Tuesday, September 28, 2010

Teaser Trailer for 'True Grit' Ponies Up

By Mike Gillis

The Coen Brothers' take on the John Wayne classic, "True Grit," is mentioned in the post below as one of the movies we're looking forward to seeing this fall. Now, the first trailer for the film, is out. You can see it right here at the end of this post.

The film stars a stable of stars from earlier Coen Brothers outings, including Jeff Bridges and Josh Brolin, as well as Matt Damon and newcomer Hallie Steinfeld, who plays Mattie, the young girl who hires damaged U.S. Marshall Rooster Cogburn (Bridges in this version, Wayne in the original) to avenge the death of her father.

It's clear from the trailer the Coen Brothers are taking a... grittier approach, which, to me, suits their style (some will argue over stylized). Bridges certainly has big shoes to fill -- Wayne won an Oscar for his performance in the 1969 original -- but that seems to be no bother. Bridges is a fantastic and remarkably versatile actor. His roles, which span a wide spectrum from comedy to misery, are always more interesting and richer under his care. Pair up films like "Fearless" and "The Big Lebowski" and you'll wonder if the two Bridges are the same.

Although I would agree with the minority who maintain "No Country for Old Men" is not their most solid work -- other Coen Brothers films like "Miller's Crossing" and "A Serious Man" are better, if not nearly perfect -- I can't say it's a bad movie. That said, I think the Coen Brothers were a bit saddled by that film. All Coen Brothers films veer into black comedy, but "No Country" seemed to relish in the black a bit too much, at the expense of the narrative.

"True Grit," if one is to judge from the snippet here, may be the picture that synthesizes what the brothers do so well: character, homage, story and style.

What do you think?

See the teaser trailer here:

Wednesday, September 22, 2010

Movies We're Looking Forward To This Fall

Sept. 22: "You Will Meet A Tall Dark Stranger" -- strong cast, including Antonio Banderas, Josh Brolin and Patricia Clarkson, speaks Woody Allen-speak. The trailer is excellent. This appears to be a new script -- one that Woody didn't take out of a drawer and dust off.

Oct. 8: "Secretariat" -- We're suckers for a good story at the track. Directed by Randall Wallace and starring the sublime Diane Lane.

Oct. 22: "Hereafter" -- Director Clint Eastwood has taken on Boston gangsters, women boxers, World War II, old age and Nelson Mandela in recent years. Now he takes on life after death with his new fave Matt Damon. With the terrific Jay Mohr and Bryce Dallas Howard.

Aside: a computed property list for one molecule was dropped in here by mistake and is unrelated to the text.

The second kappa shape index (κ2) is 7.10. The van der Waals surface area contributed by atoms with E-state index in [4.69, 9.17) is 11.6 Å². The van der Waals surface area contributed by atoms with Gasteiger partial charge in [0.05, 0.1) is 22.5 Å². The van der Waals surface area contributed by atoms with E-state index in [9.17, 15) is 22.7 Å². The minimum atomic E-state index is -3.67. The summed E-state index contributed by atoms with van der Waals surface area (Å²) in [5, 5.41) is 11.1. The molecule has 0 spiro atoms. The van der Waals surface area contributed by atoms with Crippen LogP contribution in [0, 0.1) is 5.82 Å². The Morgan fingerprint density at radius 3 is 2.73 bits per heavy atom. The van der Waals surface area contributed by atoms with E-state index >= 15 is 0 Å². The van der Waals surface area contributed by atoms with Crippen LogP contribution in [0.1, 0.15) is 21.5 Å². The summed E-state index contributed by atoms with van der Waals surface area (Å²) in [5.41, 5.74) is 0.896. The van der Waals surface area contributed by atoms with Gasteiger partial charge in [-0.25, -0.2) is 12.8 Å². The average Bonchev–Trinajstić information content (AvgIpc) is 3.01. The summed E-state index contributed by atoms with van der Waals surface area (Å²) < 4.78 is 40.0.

Oct. 22: "The Company Men" -- Can Hollywood honestly capture the anxiety and humiliation of the modern worker? Director John Wells gives it a shot with Kevin Costner, Tommy Lee Jones, Ben Affleck, Chris Cooper and the Craig T. Nelson. The only woman in the cast appears to be Maria Bello, which means what?

Nov. 12: "Morning Glory" -- ONLY for Rachel McAdams.

Nov. 19: "The Next Three Days" -- Paul Haggis directs an all-star cast in a thriller whodunit headed up by Russell Crowe and the great Elizabeth Banks. That's the most interesting pairing of the fall.

Dec. 1: "Black Swan" -- Not a huge fan of Aronofsky's. Mickey Rourke and Marisa Tomei notwithstanding, "The Wrestler" was overrated. "The Fountain" was awful. But this pic, with Natalie Portman, looks interesting.

Dec. 17: "How Do You Know" -- A curiously lackluster title, but with a great cast that includes Reese Witherspoon, Owen Wilson, Paul Rudd and Jack Nicholson. From writer/director James L. Brooks.

Christmas Day: "True Grit" -- More out of curiosity than anything else. Jeff Bridges, an actor everybody seems to love, takes over from John Wayne as Rooster Cogburn. This version is said to be more faithful to the Charles Portis book, which is told from the point of view of a 12-year-old girl. Let's hope the Coen brothers keep big chunks of the book's dialogue as did the original 1969 movie.

What do you want to see?


Monday, September 13, 2010

Mini Review: "The American"

By Lars Trodson

If you happen to have two unique parents -- in this case Fred Zinneman's "The Day Of the Jackal" and Martin Scorsese's "Taxi Driver" -- and those two parents have a child, it would look like "The American."

The child owes a debt to each parent, of course, but it is blessed with a personality all its own.

"The American" is a beautifully made film, made sturdy with old school craftsmanship. It's got pleasures very few films offer up these days, including a pervasive and mesmerizing sense of place, and a quiet, haunted center, which is the presence of George Clooney.